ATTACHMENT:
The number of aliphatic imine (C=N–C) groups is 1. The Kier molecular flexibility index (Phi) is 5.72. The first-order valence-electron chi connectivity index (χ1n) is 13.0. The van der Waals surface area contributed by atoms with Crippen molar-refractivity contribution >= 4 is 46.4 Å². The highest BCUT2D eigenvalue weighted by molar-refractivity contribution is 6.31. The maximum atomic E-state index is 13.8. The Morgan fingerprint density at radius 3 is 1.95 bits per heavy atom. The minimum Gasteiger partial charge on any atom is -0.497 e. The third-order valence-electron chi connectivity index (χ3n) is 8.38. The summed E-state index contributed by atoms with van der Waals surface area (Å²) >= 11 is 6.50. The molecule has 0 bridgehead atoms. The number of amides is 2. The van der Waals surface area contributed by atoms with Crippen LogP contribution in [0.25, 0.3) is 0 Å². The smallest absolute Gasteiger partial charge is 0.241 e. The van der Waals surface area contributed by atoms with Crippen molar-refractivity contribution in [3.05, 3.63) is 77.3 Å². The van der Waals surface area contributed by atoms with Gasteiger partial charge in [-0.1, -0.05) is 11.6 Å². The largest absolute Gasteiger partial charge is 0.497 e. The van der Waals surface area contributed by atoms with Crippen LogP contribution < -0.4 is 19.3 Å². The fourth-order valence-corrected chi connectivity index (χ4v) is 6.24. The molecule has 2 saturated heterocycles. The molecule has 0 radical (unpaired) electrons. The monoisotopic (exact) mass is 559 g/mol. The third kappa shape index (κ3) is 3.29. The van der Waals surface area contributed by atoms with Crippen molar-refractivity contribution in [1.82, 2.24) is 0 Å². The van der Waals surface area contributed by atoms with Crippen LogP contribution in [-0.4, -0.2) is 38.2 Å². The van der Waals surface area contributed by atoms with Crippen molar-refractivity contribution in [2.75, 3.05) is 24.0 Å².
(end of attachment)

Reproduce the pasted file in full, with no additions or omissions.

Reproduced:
The number of aliphatic imine (C=N–C) groups is 1. The Kier molecular flexibility index (Phi) is 5.72. The first-order valence-electron chi connectivity index (χ1n) is 13.0. The van der Waals surface area contributed by atoms with Crippen molar-refractivity contribution >= 4 is 46.4 Å². The highest BCUT2D eigenvalue weighted by molar-refractivity contribution is 6.31. The maximum atomic E-state index is 13.8. The Morgan fingerprint density at radius 3 is 1.95 bits per heavy atom. The minimum Gasteiger partial charge on any atom is -0.497 e. The third-order valence-electron chi connectivity index (χ3n) is 8.38. The summed E-state index contributed by atoms with van der Waals surface area (Å²) >= 11 is 6.50. The molecule has 0 bridgehead atoms. The number of amides is 2. The van der Waals surface area contributed by atoms with Crippen LogP contribution in [0.25, 0.3) is 0 Å². The smallest absolute Gasteiger partial charge is 0.241 e. The van der Waals surface area contributed by atoms with Crippen molar-refractivity contribution in [3.05, 3.63) is 77.3 Å². The van der Waals surface area contributed by atoms with Gasteiger partial charge in [-0.1, -0.05) is 11.6 Å². The largest absolute Gasteiger partial charge is 0.497 e. The van der Waals surface area contributed by atoms with Crippen LogP contribution < -0.4 is 19.3 Å². The fourth-order valence-corrected chi connectivity index (χ4v) is 6.24. The molecule has 2 saturated heterocycles. The molecule has 0 radical (unpaired) electrons. The monoisotopic (exact) mass is 559 g/mol. The third kappa shape index (κ3) is 3.29. The van der Waals surface area contributed by atoms with Crippen molar-refractivity contribution in [1.82, 2.24) is 0 Å². The van der Waals surface area contributed by atoms with Crippen LogP contribution in [-0.4, -0.2) is 38.2 Å². The van der Waals surface area contributed by atoms with Crippen molar-refractivity contribution in [2.75, 3.05) is 24.0 Å².